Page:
I’m three weeks away from graduating with an MBA concentrated in organizational leadership. I chose to pursue this degree in order to develop the skills I need to steer organizations in what I see as the right direction. Infiltrate, expose, dismantle. I’m specifically focused in women’s leadership development and diversity & inclusion work, because I have something to say about it and feel personally invested in seeing women and people of color break through. I’m on the job hunt, and have expressed my passion and purpose in this field during interviews without blinking, because these organizations need to know what I bring with me. And I bring this with me everywhere I go and apply it to everything I do. I see my life as a living case study on intersectionality; I read about second-generation biases, microaggressions, leaky pipelines, and sticky floors all day. Equipped with this knowledge, I am attempting to navigate adult life as a woman of color with odds stacked against her. The world was not designed for people like me. Sure, I get turnt, Snapchat, go on dates with dudes I met on the Internet, play with makeup and get my nails done; but that’s me living life as any white person would. A confident, secure woman of color doing her thang and not giving a damn is a huge slap in the face of white supremacy IMO. But I am completely aware of how I got those perks in life. It’s from the struggle of my parents, my grandparents, my ancestors, my people who have literally sacrificed their lives so that I can come as close as possible to being free in this white supremacist world. I strive for excellence and expertise so I can earn my place in this white world because it is now my turn, my moment to honor the past and make way for my nieces, nephews, and possibly someday, for my own children.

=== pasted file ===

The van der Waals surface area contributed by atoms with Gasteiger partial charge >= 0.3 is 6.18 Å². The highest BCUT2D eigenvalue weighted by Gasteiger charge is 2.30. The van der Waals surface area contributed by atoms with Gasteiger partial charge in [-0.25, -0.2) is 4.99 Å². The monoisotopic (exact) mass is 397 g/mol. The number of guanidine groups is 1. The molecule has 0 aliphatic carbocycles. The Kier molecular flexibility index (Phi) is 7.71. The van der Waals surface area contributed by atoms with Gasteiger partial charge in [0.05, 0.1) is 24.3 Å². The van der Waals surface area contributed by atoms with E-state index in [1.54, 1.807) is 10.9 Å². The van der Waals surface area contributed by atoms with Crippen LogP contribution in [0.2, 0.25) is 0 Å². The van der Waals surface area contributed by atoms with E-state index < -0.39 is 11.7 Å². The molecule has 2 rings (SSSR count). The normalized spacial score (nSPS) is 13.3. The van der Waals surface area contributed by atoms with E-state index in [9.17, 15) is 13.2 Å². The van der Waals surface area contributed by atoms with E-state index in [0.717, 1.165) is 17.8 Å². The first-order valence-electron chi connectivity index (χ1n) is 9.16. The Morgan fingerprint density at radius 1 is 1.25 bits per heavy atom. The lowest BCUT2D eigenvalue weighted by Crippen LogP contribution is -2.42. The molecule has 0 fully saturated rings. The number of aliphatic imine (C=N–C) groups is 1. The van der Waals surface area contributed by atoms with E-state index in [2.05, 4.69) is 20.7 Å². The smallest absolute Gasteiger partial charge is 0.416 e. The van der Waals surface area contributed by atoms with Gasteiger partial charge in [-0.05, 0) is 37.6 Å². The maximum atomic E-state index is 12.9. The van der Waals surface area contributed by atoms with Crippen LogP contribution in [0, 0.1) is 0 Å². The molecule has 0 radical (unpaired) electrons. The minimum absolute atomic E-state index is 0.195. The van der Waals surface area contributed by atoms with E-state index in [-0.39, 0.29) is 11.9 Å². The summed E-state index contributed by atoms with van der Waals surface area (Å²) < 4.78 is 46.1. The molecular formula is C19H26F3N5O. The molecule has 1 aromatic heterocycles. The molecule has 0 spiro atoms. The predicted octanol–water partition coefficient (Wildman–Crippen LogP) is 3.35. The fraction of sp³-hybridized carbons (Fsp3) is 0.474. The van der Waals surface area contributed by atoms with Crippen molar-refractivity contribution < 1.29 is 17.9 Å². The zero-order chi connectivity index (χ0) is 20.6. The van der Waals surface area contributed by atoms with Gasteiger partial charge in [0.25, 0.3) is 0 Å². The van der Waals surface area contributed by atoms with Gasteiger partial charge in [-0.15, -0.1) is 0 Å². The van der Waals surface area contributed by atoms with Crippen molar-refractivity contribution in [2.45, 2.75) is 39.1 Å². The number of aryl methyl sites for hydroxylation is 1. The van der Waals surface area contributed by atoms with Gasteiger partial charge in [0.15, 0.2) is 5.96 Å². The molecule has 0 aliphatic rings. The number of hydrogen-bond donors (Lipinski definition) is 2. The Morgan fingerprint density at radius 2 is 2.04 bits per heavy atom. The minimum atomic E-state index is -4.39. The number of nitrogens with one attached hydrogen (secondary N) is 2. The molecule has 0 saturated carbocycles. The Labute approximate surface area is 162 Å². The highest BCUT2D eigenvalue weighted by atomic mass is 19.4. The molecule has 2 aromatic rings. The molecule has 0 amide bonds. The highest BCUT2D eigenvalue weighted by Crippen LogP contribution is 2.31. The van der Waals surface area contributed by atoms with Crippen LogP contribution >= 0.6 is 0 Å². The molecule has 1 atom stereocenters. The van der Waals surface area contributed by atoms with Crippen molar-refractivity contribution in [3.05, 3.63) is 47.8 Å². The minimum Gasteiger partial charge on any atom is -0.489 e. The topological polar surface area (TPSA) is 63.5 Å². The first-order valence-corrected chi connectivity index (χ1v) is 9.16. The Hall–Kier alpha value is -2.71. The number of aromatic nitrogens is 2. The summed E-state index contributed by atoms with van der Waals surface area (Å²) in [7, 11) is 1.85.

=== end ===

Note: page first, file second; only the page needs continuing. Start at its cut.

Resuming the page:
I know I’m not alone. Mine is but one tale of many, many, many, and is symptomatic of a much bigger disease. This is one of the many reasons why institutions need to change. We feel the burden of your privilege. It’s a heavy load, but my eyes are open. I will sacrifice myself physically, mentally, emotionally, academically, and professionally for everyone who sacrificed so I could be here, and for those who have yet to be born…